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Here I have a point P(x,y,z,1). Then I rotated the P around a known angel and a vector to point P1(x1,y1,z1,1). And according to P1's coordinates, I can translate P1 to point P2 (0,0,z1,1). Now I want to get only one matrix that can transform P to P2 directly So, my code is below:

GLfloat P[4] ={5,-0.6,3.8,1};
GLfloat m[16];  //This is the rotation matrix to calculate P1 from P
glRotatef(theta, v1,v2,v3);//theta and (v1,v2,v3) is constant

//calculate P1 from P and matrix m
GLfloat P1;
P1[0] = P[0]*m[0]+P[1]*m[4]+P[2]*m[8]+m[12];
P1[1] = P[0]*m[1]+P[1]*m[5]+P[2]*m[9]+m[13];
P1[2] = P[0]*m[2]+P[1]*m[6]+P[2]*m[10]+m[14];
P1[3] = P[0]*m[3]+P[1]*m[7]+P[2]*m[11]+m[15];
//after calculation P1 = {0.15,-3.51,-5.24,1}

GLfloat m1[16]; //P multiply m1 can get P2 directly
glRotatef(theta, v1,v2,v3);//theta and (v1,v2,v3) is constant as above
glTranslatef(-P1[0], -P1[1], 0);// after rotation we get P1, then translation to P2  

//calculate P2 from P and matrix m1
GLfloat P2[4];
P2[0] = P[0]*m1[0]+P[1]*m1[4]+P[2]*m1[8]+m1[12];
P2[1] = P[0]*m1[1]+P[1]*m1[5]+P[2]*m1[9]+m1[13];
P2[2] = P[0]*m1[2]+P[1]*m1[6]+P[2]*m1[10]+m1[14];
P2[3] = P[0]*m1[3]+P[1]*m1[7]+P[2]*m1[11]+m1[15];
//after this calculation, I expect P2 should be (0,0,-5.24) that is (0,0,p1[2])
//however, the real result is not my expectation! Where I do wrong???

Actually, I analyzed this problem. I found the order of matrix multiplication is weird. After I do glRotatef(theta, v1,v2,v3), I get the matrix m. That's OK. m is

m[0] m[1] m[2] 0

m[4] m[5] m[6] 0

m[8] m[9] m[10] 0

0 0 0 1

And if I do glTranslatef(-P1[0], -P1[1], 0) alone, I get the translation matrix m'. m' is

1 0 0 0

0 1 0 0

0 0 0 1

-P1[0] -P1[1] 0 1

So I think after do glRotatef(theta, v1,v2,v3) and glTranslatef(-P1[0], -P1[1], 0), the m1 = m*m', that is

m[0] m[1] m[2] 0

m[4] m[5] m[6] 0

m[8] m[9] m[10] 0

-P1[0] -P2[0] 0 1

However, in the actual program, m1 = m'*m, so the P2 is not my expected result!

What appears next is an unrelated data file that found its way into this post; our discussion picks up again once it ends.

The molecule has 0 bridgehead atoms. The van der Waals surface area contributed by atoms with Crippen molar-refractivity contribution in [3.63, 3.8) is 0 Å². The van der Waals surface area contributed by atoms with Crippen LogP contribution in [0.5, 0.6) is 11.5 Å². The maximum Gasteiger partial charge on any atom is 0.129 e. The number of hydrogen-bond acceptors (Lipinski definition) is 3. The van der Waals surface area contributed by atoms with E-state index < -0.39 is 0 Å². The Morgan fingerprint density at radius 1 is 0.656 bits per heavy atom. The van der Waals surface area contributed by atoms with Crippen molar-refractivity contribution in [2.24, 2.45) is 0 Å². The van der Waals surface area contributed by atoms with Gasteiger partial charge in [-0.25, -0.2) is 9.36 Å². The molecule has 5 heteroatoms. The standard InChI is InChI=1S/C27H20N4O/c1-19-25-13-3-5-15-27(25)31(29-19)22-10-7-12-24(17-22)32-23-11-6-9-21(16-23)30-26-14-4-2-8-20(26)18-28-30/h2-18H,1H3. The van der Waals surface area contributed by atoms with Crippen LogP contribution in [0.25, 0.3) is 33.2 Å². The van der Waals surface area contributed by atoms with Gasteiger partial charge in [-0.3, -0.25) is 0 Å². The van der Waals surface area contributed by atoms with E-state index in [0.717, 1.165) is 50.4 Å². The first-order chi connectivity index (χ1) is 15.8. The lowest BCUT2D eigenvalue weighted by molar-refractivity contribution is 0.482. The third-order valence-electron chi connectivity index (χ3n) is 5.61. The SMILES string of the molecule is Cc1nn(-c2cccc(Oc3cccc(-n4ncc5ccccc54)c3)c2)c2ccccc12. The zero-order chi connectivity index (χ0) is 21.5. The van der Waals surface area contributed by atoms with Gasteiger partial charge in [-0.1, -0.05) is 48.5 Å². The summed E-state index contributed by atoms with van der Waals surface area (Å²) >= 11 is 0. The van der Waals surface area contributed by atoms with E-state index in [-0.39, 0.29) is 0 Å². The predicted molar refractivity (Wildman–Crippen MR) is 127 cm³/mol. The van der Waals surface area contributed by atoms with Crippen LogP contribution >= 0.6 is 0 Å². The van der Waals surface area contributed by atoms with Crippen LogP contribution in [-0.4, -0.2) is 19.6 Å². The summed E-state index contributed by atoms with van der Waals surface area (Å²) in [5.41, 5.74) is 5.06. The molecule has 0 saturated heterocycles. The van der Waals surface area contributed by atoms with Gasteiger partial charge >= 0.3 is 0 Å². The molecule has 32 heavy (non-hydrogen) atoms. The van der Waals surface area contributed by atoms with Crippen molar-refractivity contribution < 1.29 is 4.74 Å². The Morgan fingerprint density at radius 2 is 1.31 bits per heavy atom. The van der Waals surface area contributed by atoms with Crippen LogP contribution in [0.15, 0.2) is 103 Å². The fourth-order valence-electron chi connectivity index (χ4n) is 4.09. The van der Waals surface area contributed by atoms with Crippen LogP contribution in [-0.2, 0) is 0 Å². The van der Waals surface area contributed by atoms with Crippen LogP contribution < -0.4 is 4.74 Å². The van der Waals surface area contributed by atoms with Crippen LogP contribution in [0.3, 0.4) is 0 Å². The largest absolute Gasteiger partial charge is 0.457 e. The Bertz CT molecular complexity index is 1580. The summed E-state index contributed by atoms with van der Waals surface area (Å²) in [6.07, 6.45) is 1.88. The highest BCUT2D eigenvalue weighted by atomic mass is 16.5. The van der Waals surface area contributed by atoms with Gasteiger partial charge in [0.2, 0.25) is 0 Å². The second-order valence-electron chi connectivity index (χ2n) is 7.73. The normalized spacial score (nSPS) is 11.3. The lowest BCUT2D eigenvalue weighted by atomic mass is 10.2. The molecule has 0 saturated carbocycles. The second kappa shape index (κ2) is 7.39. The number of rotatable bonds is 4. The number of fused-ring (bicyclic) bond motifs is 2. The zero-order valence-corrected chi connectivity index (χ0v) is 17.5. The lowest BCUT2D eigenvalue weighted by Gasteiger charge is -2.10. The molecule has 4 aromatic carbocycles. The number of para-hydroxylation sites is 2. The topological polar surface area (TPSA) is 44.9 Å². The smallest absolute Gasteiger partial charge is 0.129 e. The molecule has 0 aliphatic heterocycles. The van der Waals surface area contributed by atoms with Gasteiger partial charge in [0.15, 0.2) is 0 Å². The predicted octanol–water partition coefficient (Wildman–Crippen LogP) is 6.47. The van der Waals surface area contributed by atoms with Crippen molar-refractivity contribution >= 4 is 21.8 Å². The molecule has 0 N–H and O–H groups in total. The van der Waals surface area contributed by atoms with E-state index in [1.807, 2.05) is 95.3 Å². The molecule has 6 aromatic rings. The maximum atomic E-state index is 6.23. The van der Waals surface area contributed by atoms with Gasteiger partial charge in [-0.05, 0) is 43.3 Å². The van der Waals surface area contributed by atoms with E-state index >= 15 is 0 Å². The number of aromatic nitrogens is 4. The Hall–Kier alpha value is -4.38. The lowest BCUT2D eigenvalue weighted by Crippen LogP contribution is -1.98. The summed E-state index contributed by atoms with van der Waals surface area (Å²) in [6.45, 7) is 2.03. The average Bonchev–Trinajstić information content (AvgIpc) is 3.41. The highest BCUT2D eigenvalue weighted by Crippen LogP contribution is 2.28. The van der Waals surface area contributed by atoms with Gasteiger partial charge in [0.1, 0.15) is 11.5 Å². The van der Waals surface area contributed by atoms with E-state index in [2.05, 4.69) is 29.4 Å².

I know doing the translate first and then doing the rotation that can get my right result, but why I cannot do the rotation first?

share|improve this question
up vote 2 down vote accepted

Rotation and translation are not commutable. (Matrix multiplication in general is not commutable, but in some special cases, such as all translations, all 2D rotations, all scalings, one rotation mixed with uniform scalings, the actions/matrices are commutable).

If you rotate first, then the translation will be in the direction of the rotated coordinate.

As an example, translate by (1, 0), then rotate by 90 degree, will give the origin at (1, 0), (assuming starting from identity matrix). As opposed to rotate by 90 degree first, will give the origin at (0, 1).

On the mathematical side, since this is coordinate transformation, any new transformation will be left multiply to the current coordinate transformation matrix. e.g. If T is matrix of a new transformation action, C is the current transformation matrix, then after the transformation, the current transformation matrix will become TC.

share|improve this answer
Even rotations don't commute with each other. – Christian Rau May 30 '12 at 14:28
@ChristianRau: You are correct. Rotation is commutative only in 2D, it is not commutative in higher order: – nhahtdh May 30 '12 at 15:01
Thank you very much, I've already figured out what confused me! – TonyLic May 31 '12 at 1:29

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